Explaining what you are doing, why you are doing it and, importantly, how what you are doing is achieving the goals that the elected officials have given you proves both to make the policy more effective and to make you accountable. As I suggested, experience in the pre-2008 period suggests that this system from the 1990s has worked quite well, so why not just copy it and copy a successful framework over to these other activities?

Balance sheet decisions should be made by a statutory committee to provide a public explanation of what you are doing, why you did it and how it furthers the goals that are set out in your mandate, and to say whether this particular action served as an aggregate demand stimulus or dampening of aggregate demand, which we would think of as conventional monetary policy that is designed to achieve an inflation target?

Was it a market maker of last resort operation that was put in place because of short-term illiquidity or disruptions in particular markets? Was it a lender of last resort action or was it a credit support operation? Should new mandates come along—I can envision some—assign the relevant policy tools to a committee and require a public explanation.

The Chair: Very briefly, do you have a view on the best practice for making central bank appointments accountable and transparent?

Stephen G Cecchetti: For making the appointments themselves, for instance the Governor and the like? I have not thought about the appointment process. I have always viewed the appointments as being the one time when the politicians get to have their say and put in the people they believe to be the appropriate ones. I think that in a representative democratic system that appropriately belongs to our elected officials.

Q113       Lord Livingston of Parkhead: Stephen, thank you very much for coming. One of the rules of the central bank was to help drive the market, particularly QE, to change market behaviours. However, we have seen with the taper tantrum and with some of the reactions when the ECB has suggested that it will not support certain countries who have become riskier than, let us say, Germany, that the market has bitten back pretty hard. Have we now seen the shoe going on the other foot and it is the central banks that are now prisoners of the markets rather than the central banks driving the markets?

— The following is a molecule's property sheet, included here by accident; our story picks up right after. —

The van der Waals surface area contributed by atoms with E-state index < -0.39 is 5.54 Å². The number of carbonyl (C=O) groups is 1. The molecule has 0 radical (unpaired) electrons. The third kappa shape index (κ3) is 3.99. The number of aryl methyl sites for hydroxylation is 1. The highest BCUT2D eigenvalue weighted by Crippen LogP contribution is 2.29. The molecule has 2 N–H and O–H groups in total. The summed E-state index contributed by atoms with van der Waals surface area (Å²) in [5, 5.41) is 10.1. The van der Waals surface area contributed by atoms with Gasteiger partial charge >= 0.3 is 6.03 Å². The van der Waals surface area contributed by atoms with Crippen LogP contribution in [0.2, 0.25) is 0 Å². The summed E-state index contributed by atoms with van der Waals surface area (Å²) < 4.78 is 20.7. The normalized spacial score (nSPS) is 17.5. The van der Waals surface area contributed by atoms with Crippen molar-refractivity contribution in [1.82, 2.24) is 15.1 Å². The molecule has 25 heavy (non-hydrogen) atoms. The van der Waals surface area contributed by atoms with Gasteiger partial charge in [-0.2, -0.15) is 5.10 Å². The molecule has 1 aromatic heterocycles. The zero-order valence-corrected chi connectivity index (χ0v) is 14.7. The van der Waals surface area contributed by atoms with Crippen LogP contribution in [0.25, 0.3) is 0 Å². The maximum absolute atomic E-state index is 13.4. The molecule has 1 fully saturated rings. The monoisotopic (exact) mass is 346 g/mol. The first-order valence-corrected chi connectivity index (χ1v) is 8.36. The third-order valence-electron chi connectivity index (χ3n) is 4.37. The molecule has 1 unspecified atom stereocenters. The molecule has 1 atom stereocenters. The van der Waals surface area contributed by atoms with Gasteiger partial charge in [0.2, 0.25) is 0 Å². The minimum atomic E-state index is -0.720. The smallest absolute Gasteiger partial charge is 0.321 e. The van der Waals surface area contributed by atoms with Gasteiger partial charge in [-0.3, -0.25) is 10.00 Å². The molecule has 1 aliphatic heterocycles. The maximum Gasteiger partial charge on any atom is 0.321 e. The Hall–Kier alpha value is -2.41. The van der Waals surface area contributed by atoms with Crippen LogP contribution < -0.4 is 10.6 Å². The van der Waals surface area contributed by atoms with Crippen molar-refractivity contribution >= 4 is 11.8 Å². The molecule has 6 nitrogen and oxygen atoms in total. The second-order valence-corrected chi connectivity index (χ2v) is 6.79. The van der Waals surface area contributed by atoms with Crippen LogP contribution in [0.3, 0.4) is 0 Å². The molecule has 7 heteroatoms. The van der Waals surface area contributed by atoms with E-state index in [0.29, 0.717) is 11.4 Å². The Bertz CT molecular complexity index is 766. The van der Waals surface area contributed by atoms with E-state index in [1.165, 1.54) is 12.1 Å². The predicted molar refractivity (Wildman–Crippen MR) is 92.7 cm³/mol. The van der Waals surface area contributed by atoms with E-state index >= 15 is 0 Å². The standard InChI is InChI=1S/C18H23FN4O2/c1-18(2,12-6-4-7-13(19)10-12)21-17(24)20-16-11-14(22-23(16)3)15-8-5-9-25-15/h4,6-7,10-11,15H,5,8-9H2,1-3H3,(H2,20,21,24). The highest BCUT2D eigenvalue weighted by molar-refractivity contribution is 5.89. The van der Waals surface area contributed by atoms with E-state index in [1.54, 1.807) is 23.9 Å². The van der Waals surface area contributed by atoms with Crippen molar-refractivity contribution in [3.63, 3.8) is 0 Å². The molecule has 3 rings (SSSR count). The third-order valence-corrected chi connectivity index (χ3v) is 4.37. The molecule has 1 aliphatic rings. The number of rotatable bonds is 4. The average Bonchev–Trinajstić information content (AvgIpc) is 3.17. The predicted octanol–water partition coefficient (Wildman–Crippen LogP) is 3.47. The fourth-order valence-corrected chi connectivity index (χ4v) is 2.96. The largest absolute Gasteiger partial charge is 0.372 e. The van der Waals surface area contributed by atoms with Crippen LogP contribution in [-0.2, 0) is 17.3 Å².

Stephen G Cecchetti: That is an important concern, and it is definitely always a risk. In the current circumstance, as you suggest, stopping or reversing existing bond purchase policies can really lead to volatility. But assuming that the policies were correct in the first place—I guess I will give them the benefit of the doubt on that—the possibility of future volatility should not constrain what central banks are doing now to try to meet their objectives.

Suppressing volatility is not in the mandate of the central bank. It can be a side effect of certain actions, but given that their objectives are generally things like low stable inflation, or in some jurisdictions possibly adding employment or growth objectives, suppressing volatility for its own sake is not something you should do unless it is a threat to price stability or financial stability.

Importantly, central bank actions have pushed investors in recent years into higher-risk assets and encouraged accumulation of leverage. This as an intended consequence of their policy to try to stimulate aggregate demand. They can create financial stability down the road, but the fact that they could create financial stability in the future does not mean that central banks should tighten policy today to address those possible future financial stability risks. Instead, I think this problem belongs with your Financial Policy Committee, for example, as well as with macroprudential authorities in other jurisdictions. They have tools and powers that exist to ensure that the underpricing of risk and the build-up of leverage that may come as a consequence of these quantitative easing policies of various kinds do not lead to financial instability.